Baker scrambles political calculus on House ‘bathroom bill’

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BOSTON – Massachusetts Gov. Charlie Baker said Tuesday that he would sign the version of the so-called bathroom bill pending in the state House of Representatives, citing the measure’s directive calling on Attorney General Maura Healey to craft a series of protective regulations. But critics question Healey’s commitment to the task.

The legislation aims to ensure access to public facilities such as restrooms and locker rooms for transgender people based on their self-selected gender identity rather than their anatomy. Advocates refer to it as an anti-discrimination bill, while opponents say the proposal would threaten the privacy rights and safety of millions of Bay State residents.

“We know what the attorney general thinks about this issue – it’s that anybody who opposes wide-open, cross-gender bathroom usage should just ‘hold it,’” said Andrew Beckwith, president of the Massachusetts Family Institute. The conservative group based in Woburn has rallied voters against the proposal. “I think the Legislature is being very irresponsible in deferring to the attorney general on this issue when she clearly has no concern for the privacy and safety of a majority of women and children in the commonwealth.”

Baker had until Tuesday deflected repeated calls to take a stand on the contentious proposal, which in various forms has roiled state governments from California to North Carolina in recent months. Earlier this month, the Obama administration sent out a controversial directive mandating transgender people’s access to restrooms, locker rooms and other sex-segregated facilities based on their choice of gender identity and threatening the loss of federal funds for failing to comply. A dozen states have sued in response, claiming governmental overreach.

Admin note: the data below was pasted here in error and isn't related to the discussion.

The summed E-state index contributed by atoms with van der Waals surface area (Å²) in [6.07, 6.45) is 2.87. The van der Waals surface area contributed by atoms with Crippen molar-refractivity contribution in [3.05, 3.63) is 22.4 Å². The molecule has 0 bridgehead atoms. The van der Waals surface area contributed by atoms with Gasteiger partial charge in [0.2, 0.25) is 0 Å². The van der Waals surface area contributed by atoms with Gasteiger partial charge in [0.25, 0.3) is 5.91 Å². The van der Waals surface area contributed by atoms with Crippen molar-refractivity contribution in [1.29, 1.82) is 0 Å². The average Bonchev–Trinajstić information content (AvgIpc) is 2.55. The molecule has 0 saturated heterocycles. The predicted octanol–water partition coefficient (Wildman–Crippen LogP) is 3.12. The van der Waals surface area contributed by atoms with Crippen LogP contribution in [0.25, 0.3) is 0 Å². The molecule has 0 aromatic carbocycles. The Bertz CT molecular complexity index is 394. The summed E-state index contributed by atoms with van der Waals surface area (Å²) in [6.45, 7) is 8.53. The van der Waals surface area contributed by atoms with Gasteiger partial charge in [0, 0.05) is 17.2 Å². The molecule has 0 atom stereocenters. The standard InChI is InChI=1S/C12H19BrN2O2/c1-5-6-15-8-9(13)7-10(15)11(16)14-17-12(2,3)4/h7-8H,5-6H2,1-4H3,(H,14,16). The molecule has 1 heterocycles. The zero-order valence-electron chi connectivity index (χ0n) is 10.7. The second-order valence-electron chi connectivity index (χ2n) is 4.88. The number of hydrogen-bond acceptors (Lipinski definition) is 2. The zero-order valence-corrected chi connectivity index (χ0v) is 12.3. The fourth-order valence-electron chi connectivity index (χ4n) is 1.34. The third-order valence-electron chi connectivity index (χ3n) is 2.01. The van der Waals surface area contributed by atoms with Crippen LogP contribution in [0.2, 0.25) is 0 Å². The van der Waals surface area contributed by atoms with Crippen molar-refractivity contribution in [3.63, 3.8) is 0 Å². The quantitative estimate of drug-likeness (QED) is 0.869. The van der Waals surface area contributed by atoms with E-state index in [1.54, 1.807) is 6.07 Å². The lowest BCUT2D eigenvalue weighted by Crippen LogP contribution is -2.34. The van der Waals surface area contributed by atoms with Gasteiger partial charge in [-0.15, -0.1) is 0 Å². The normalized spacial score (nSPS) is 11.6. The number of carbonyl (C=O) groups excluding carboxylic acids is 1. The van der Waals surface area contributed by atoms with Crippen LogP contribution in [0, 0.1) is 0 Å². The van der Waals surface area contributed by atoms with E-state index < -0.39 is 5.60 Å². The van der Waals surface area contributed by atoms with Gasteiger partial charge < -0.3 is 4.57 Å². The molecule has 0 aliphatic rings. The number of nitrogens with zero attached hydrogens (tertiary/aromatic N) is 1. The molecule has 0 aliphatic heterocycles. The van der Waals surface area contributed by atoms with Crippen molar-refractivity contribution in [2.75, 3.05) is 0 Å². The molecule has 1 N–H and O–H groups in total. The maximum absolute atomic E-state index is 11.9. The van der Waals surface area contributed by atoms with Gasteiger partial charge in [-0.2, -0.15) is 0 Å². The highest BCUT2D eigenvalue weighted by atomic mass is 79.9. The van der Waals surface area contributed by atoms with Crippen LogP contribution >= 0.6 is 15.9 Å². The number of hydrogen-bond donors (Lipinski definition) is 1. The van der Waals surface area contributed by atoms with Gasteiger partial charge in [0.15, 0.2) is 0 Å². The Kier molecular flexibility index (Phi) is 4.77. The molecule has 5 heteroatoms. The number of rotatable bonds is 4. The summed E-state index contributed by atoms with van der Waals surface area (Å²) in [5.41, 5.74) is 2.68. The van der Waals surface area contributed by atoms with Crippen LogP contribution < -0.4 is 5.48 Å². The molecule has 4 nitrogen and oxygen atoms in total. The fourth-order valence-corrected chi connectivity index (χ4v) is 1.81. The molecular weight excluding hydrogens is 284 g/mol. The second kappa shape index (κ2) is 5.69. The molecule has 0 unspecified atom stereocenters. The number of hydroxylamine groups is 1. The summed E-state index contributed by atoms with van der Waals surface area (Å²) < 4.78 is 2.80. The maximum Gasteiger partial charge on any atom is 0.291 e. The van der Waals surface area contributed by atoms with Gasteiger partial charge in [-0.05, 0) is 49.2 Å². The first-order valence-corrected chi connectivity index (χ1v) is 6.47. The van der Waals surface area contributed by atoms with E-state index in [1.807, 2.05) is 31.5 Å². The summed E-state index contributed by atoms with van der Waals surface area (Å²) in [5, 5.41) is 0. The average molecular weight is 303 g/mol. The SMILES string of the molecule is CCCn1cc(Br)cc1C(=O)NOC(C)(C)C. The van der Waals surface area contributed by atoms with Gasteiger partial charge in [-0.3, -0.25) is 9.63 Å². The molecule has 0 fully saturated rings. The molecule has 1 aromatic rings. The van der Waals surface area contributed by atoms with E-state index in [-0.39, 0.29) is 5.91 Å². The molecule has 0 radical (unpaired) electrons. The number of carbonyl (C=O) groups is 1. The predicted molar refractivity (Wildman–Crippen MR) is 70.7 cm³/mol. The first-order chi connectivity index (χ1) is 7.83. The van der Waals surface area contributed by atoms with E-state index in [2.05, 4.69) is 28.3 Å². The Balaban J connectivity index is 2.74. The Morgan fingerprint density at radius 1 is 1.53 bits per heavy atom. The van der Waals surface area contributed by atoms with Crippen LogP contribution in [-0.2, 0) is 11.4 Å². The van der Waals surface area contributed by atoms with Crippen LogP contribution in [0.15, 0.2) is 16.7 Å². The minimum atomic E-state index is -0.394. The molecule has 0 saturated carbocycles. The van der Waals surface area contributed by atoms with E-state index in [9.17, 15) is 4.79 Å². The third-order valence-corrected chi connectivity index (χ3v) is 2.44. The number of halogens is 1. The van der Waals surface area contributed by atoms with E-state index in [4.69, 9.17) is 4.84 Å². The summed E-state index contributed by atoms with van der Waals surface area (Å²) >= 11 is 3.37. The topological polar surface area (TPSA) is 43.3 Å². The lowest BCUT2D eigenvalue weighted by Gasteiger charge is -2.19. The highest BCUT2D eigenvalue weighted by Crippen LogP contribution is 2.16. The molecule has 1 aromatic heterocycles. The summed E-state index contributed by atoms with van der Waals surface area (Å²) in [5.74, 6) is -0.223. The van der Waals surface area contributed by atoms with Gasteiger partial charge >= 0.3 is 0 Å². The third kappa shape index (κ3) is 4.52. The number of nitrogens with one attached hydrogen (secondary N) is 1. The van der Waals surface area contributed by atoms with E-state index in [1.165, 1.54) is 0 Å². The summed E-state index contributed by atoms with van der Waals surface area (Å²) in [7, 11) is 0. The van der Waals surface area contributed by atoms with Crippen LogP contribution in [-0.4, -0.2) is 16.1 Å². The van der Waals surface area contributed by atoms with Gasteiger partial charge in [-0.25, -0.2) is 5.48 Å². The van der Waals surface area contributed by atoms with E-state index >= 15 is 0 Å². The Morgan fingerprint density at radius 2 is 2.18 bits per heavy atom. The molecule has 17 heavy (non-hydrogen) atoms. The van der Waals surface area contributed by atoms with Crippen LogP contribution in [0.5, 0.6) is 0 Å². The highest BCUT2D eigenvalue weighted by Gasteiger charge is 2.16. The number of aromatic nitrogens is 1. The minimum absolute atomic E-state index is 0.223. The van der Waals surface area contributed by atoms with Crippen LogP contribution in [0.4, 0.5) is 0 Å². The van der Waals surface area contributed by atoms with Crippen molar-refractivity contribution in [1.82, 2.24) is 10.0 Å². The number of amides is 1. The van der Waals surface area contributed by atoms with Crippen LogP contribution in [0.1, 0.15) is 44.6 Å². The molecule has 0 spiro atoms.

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In Boston, Beckwith’s reference to Healey’s “hold it” comment refers to an April 26 legislative panel discussion, which occurred on what was dubbed as a “Transgender Day of Visibility” on Beacon Hill. During the conversation, the attorney general spoke about privacy and safety concerns expressed by citizens.

“I have been particularly troubled over the last year from what we’ve seen, over some of the rhetoric that’s seen some people’s attempts to really distract the public by discussing this as a ‘bathroom bill,’” Healey said during her remarks to advocates for the bill. “To them I say if you’ve got that much of a problem, hold it.”

Healey’s staff has yet to map out any enforcement guidelines ahead of the House debate and expected vote, set for Wednesday.

House Speaker Robert DeLeo, emerging from a Democratic Party caucus Tuesday, told the State House News Service that while he’s confident the measure would pass, he’s not certain it would survive a Baker veto.

“I do feel we will have the votes to pass, but whether it’s veto proof I’m not so sure,” DeLeo said, according to the News Service. The Winthrop Democrat acknowledged the measure’s opponents as well: “It’s a very difficult subject, and I’m not trying to criticize those who may be opposed to the idea. I understand.”

Baker, in a prepared statement, appeared to accept the notion that the bill seeks to prevent discrimination rather than seeking to force public schools and other organizations to open sex-segregated facilities to anyone claiming to identify as either a man or woman.